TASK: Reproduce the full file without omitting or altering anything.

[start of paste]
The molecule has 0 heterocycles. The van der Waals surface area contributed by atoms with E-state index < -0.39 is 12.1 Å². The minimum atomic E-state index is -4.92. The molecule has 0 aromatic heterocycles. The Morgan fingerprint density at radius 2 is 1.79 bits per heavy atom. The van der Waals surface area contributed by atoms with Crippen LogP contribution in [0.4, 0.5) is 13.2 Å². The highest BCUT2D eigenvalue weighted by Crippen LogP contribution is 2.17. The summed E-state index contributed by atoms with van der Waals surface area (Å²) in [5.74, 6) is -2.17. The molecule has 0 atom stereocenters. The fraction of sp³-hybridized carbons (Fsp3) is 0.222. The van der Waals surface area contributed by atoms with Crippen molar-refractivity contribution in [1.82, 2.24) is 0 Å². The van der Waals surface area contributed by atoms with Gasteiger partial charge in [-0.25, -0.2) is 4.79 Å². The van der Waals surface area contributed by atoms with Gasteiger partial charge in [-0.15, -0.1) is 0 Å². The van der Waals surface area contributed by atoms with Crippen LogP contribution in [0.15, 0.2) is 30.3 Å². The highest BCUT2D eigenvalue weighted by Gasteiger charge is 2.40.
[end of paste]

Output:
The molecule has 0 heterocycles. The van der Waals surface area contributed by atoms with E-state index < -0.39 is 12.1 Å². The minimum atomic E-state index is -4.92. The molecule has 0 aromatic heterocycles. The Morgan fingerprint density at radius 2 is 1.79 bits per heavy atom. The van der Waals surface area contributed by atoms with Crippen LogP contribution in [0.4, 0.5) is 13.2 Å². The highest BCUT2D eigenvalue weighted by Crippen LogP contribution is 2.17. The summed E-state index contributed by atoms with van der Waals surface area (Å²) in [5.74, 6) is -2.17. The molecule has 0 atom stereocenters. The fraction of sp³-hybridized carbons (Fsp3) is 0.222. The van der Waals surface area contributed by atoms with Crippen molar-refractivity contribution in [1.82, 2.24) is 0 Å². The van der Waals surface area contributed by atoms with Gasteiger partial charge in [-0.25, -0.2) is 4.79 Å². The van der Waals surface area contributed by atoms with Gasteiger partial charge in [-0.15, -0.1) is 0 Å². The van der Waals surface area contributed by atoms with Crippen LogP contribution in [0.15, 0.2) is 30.3 Å². The highest BCUT2D eigenvalue weighted by Gasteiger charge is 2.40.